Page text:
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News & Features » October 2015 » “Against His Will” by Howard Gimple

“Against His Will” by Howard Gimple

Mondays Are Murder features brand-new noir fiction modeled after our award-winning Noir Series. Each story is an original one, and each takes place in a distinct location. Our web model for the series has one more restraint: a 750-word limit. Sound like murder? It is. But so are Mondays.

This week, Howard Gimple gets dramatic.

Against His Willhowardgimple
by Howard Gimple
London, England

Marlowe felt his life crumbling around him. He had recently been called before the Privy Counsel, a combination grand jury, federal prosecutor, and Supreme Court. His friend and roommate, the playwright Thomas Kyd, had been arrested for treason. The secret police found blasphemous and heretical papers in his room. Documents so damning that anyone is possession of them would be considered an enemy of the state and subject to arrest, prosecution, and in all likelihood, execution. After several hours on the rack, Kyd admitted to authorities that the documents were Marlowe’s.

Until then, he could always depend on his reputation as England’s premier playwright to extricate him from dicey situations like this. But the theaters were all closed because of the plague and when they reopened, Marlowe couldn’t be sure that the uneducated bumpkin who had penned a few passable poems and plays, and was now reputed to be the new darling of the upper classes and a particular favorite of the queen, hadn’t taken his place at the top of London’s theatrical heap.

He was afraid that, for the first time, Walsingham, the diabolical head of England’s secret police and the man he performed many secret missions for, might not be favorably disposed to save his neck yet again.

On a dank day in late May, Marlowe snapped. He spent most of the day drinking with some of his sleazier pals at a tavern in Deptford in southeast London. He sent a couple of them, shady characters who were part of Walsingham’s underground spy network, to find his rival and bring him back for a serious ass-kicking, with the idea of scaring him back to the country for good.

A few hours later, the men returned with their quarry, who had a thick, black cloth tied over his head. Marlowe, in a drunken rage, pummeled his captor, howling curses and insults with every strike. Held fast by Marlowe’s hooligan cronies, he struggled mightily and finally managing to break free, loosen the rope around his neck and rip the putrid horse blanket off his head. Grabbing a knife off one of the tables, he swung wildly. Either by sheer luck, uncanny skill, or divine providence, the blade hit home, plunging deep into Marlowe’s eye.

All hell broke loose. Two of the men wrestled him to the ground, the other one ran to help a bellowing Marlowe, who was thrashing spasmodically, spewing blood from his eye socket and shrieking in agony. He quickly lapsed into unconsciousness and the three thugs, after a few minutes of frenzied consultation, decided to throw both men in the back of a hay wagon, take them to their boss, Walsingham, and let him deal with the situation.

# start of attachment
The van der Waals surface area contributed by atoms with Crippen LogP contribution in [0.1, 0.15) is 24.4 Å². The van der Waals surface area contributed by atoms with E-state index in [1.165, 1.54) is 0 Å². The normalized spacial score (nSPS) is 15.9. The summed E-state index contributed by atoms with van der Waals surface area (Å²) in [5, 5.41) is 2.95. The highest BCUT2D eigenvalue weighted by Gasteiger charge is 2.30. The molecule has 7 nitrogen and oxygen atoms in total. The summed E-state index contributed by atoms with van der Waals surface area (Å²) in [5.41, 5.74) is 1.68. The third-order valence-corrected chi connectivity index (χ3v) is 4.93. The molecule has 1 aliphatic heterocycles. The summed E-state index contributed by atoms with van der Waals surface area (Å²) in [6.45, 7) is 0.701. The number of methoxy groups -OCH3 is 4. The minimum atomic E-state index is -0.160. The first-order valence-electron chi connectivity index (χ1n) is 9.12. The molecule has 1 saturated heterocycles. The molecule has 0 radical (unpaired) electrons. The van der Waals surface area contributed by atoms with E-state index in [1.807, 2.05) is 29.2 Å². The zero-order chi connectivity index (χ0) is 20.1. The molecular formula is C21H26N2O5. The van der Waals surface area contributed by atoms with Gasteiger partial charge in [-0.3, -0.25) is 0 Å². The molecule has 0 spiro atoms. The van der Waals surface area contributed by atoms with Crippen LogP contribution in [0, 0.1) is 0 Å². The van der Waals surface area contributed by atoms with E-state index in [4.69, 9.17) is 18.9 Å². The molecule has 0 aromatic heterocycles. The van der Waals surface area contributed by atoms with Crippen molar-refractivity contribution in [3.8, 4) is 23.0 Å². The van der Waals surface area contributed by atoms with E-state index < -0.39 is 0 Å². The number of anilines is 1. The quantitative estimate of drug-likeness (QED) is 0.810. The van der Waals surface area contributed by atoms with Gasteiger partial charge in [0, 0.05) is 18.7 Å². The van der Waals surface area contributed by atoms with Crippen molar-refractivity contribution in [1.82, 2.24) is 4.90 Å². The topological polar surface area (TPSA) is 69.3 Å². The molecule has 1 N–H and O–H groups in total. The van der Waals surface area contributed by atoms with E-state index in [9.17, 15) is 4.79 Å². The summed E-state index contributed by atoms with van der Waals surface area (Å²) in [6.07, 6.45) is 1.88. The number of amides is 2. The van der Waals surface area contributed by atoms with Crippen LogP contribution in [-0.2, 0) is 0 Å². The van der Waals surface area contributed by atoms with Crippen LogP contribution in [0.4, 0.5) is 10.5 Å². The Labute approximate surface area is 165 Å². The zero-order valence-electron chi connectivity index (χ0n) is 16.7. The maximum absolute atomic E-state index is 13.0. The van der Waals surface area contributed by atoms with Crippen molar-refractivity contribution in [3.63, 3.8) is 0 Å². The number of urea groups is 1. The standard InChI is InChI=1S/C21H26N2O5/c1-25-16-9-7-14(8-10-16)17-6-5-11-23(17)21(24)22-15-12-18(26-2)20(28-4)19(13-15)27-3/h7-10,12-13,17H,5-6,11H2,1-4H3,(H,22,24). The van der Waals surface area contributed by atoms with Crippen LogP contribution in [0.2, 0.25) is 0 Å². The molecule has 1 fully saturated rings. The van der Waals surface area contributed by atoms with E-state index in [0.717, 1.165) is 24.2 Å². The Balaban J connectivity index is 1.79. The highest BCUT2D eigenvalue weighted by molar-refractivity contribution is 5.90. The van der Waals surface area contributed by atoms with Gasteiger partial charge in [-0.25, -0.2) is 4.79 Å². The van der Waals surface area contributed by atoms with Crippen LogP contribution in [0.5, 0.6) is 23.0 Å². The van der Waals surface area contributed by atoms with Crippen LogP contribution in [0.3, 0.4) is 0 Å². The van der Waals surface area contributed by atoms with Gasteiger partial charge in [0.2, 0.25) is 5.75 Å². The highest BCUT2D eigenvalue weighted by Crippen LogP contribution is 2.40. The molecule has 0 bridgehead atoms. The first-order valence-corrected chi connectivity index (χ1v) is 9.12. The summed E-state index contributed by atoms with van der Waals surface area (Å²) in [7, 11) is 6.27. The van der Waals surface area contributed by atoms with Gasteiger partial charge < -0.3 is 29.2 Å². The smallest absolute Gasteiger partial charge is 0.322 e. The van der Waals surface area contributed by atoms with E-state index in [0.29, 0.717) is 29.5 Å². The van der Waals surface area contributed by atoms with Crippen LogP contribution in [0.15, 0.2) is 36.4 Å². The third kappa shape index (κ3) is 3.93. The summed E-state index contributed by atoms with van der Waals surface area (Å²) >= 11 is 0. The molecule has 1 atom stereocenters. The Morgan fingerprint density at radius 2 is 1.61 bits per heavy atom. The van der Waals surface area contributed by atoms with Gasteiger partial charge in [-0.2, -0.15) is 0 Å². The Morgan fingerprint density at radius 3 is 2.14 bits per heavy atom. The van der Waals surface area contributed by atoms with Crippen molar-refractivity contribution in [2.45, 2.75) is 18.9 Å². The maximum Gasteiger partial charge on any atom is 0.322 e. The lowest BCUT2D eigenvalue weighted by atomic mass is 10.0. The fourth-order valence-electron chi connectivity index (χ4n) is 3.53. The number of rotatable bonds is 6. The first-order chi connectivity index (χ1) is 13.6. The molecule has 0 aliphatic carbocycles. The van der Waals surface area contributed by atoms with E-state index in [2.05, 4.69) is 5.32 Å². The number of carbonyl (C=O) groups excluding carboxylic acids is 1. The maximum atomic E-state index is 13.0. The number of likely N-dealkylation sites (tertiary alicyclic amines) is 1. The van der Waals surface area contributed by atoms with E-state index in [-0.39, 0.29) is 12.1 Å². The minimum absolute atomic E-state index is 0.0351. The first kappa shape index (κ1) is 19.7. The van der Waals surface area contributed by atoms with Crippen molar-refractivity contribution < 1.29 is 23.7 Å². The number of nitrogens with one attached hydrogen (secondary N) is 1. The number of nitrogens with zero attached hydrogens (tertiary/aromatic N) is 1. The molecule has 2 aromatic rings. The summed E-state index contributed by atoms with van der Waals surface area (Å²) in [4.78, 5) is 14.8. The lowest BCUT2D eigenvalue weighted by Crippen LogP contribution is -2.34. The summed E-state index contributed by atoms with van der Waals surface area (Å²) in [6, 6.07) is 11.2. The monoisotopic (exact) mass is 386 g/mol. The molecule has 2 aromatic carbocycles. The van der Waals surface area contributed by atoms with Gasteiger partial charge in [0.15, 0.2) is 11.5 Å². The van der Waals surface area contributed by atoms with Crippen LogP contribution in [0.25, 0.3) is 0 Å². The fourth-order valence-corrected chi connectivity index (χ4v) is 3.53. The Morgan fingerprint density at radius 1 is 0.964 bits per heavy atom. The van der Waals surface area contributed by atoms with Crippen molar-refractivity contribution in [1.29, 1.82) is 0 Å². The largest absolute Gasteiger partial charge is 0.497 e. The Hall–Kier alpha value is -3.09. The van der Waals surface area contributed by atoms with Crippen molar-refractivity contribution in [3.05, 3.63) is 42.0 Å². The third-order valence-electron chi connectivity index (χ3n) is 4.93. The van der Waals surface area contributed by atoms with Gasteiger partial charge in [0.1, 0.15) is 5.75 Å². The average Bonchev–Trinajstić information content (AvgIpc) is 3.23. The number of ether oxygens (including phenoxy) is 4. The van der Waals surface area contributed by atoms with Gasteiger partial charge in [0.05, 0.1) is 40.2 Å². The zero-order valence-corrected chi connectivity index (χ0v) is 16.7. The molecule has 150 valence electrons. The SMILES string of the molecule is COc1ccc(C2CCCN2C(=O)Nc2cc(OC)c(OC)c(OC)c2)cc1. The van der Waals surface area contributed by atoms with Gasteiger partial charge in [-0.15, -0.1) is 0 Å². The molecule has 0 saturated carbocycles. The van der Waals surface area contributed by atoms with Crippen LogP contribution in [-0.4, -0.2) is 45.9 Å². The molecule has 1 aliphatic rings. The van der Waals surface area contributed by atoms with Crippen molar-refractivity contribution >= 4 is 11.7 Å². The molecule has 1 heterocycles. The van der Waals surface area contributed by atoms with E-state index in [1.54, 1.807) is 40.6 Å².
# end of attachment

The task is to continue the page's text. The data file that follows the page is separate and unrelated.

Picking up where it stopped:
By the time they made it to his estate, Marlowe was dead, their captive was delirious and the others were sure they’d be sent to the Tower. To make matters worse, Robert Cecil, one of the Queen’s Chief Ministers, and his father, Lord Burghley, the Secretary of State, were there.

Walsingham flew into a rage as soon as he heard what happened, threatening to execute all four men immediately. Young Cecil’s face blanched at the sight of Marlowe’s blood-strewn, eyeless head. He staggered to a chair and sat silently, his face buried in his hands.

Burghley, however, remained calm. He took the spymaster and his son aside and told them that Marlowe’s death was God’s way of saying that they needed to change their tactics. Marlowe was erratic and uncontrollable—he had become a major liability as a covert agent and propagandist. This other playwright, on the other hand, could be easily manipulated. He was quite a fair poet in his own right and there were several others at Court whom they could secretly call upon to contribute ideas, information, or even entire plays if he proved not up to the task. He reminded them that Oxford, Bacon, some of Elizabeth’s ladies-in-waiting, even the Queen herself had tried their hands at poetry and playwriting.

A few days later, a Queen’s inquest was held and Marlowe’s death was judged to be an accident. The official report stated that he was stabbed by one of his companions during an argument over the bar bill. The name of the other playwright, William Shakespeare, was never associated with any account of the incident. Over the next decade, however, that name did become associated with some of the greatest works of literature ever written.

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HOWARD GIMPLE recently left his position as senior writer for the Stony Brook University alumni magazine and website to pursue writing fiction full-time. While at Stony Brook, he taught two freshman seminars, ‘Rock & Relevance,’ about the political influence of 60’s rock & roll, and ‘Filthy Shakespeare,’ exploring the dramatic use of sexual puns and innuendos in the plays of William Shakespeare. Prior to that, he was a writer at Newsday and an advertising copywriter.

Born in Flatbush, the heart of Brooklyn, Howard now lives on the north shore of Long Island with his wife, Chris and his two goldendoodles, Brinkley and Mia.

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Submissions for the Mondays Are Murder  series are currently closed. Please visit our submission page for detailed information.

 

Posted: Oct 20, 2015

Category: Mondays Are Murder | Tags: , , , , , ,



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